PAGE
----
Before this year, I’d never revisited any of the countries I’d travelled to. As the list of places I want to go gets longer and sometimes stranger (I won’t lie — Iran is pretty high on my list right now), it’s hard to justify going to a place you’ve already been. Thailand was the first place I revisited back in March, and I had so much fun retracing my steps and finding that one tiny restaurant I had eaten at and that one temple I fell in love with and that one road that was just so picturesque. I revisited Prague with Erin and remembered the first time I had been there, experiencing Europe and my first backpacking trip for the first time. I found a shop I had loved and found the spot I’d had a near-death experience with my travel-mate, Greg, when we almost got pummeled by a tree during a nasty storm. Long story short — there’s something to be said for going back to a place you’ve already been. It’s rewarding in a different way, and certainly not a waste of time. Going back to Ireland, where I’d studied for five months in 2011, almost felt like going back home. Ireland’s charm had faded in my mind a bit in the five years since I’d been there, but stepping off the plane to a rush of cold, damp air reinvigorated all the love I’d had for Ireland when I left (weather and all).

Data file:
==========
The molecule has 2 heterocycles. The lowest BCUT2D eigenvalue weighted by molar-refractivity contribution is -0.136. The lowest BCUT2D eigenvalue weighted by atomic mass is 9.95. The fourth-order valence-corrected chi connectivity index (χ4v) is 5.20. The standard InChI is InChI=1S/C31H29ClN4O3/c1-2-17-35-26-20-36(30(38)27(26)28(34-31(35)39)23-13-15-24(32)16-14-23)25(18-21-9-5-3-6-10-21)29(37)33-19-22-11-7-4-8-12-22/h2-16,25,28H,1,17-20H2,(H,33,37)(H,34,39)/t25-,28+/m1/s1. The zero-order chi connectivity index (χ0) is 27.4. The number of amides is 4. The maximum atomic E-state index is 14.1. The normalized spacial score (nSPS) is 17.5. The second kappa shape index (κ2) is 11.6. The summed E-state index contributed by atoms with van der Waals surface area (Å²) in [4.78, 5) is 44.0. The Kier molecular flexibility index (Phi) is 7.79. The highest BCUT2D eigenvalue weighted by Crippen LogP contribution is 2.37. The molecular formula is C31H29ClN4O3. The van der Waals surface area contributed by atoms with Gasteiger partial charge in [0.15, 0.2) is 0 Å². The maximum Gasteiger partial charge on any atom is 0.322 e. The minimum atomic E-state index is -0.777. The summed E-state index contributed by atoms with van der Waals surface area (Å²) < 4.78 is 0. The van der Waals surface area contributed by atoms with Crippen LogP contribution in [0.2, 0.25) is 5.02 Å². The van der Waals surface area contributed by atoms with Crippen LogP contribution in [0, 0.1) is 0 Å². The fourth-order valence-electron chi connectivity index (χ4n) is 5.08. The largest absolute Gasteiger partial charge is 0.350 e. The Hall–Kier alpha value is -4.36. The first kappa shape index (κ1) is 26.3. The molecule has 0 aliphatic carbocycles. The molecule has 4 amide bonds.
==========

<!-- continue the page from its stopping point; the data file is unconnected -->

Our little family (my mom, Erin, Gavin, and I) plus my mom’s fiancé, Chris, and his daughter, Gabrielle, spent seven days seeing some of the best bits of Ireland. My mom, Chris, and I fell in love all over again with a country we’d seen and knew, and Gavin experienced his very first trip abroad, which was too much fun for me to watch. Since my mom and Chris will get married in October, this was a special trip for all of us — a “family bonding holiday,” as our driver, Coleman, called it. For me, it was a perfect mix of new and old. I visited old familiar places and fell in love with some new ones. I’ll let most of the photos do the storytelling for this post. Ireland’s beauty is easily seen in the spirit of the people who live there, and in those green hills that seem to follow you everywhere.
Connemara National Park
Cliffs of Moher
Erin and I spent one extra day in Ireland alone when we went back to Limerick, where I lived, and celebrated a successful month-long travel journey together in which we did not kill each other. She has a whole new view on the world that has her talking about all the travel she plans to do in the future, which was exactly what I had hoped would happen after she went on her first trip abroad. For me, boarding the plane in Shannon and flying back to Omaha marked the end of my overseas adventures for 2016 — a bittersweet moment for me, though I’ll admit it’s been nice to be in one place for a little while. Up next, living life in Omaha and sticking to road trips and a couple domestic flights to visit friends and see more of the US. It’s been a hell of a year that’s left me feeling tired and grateful and ready for more.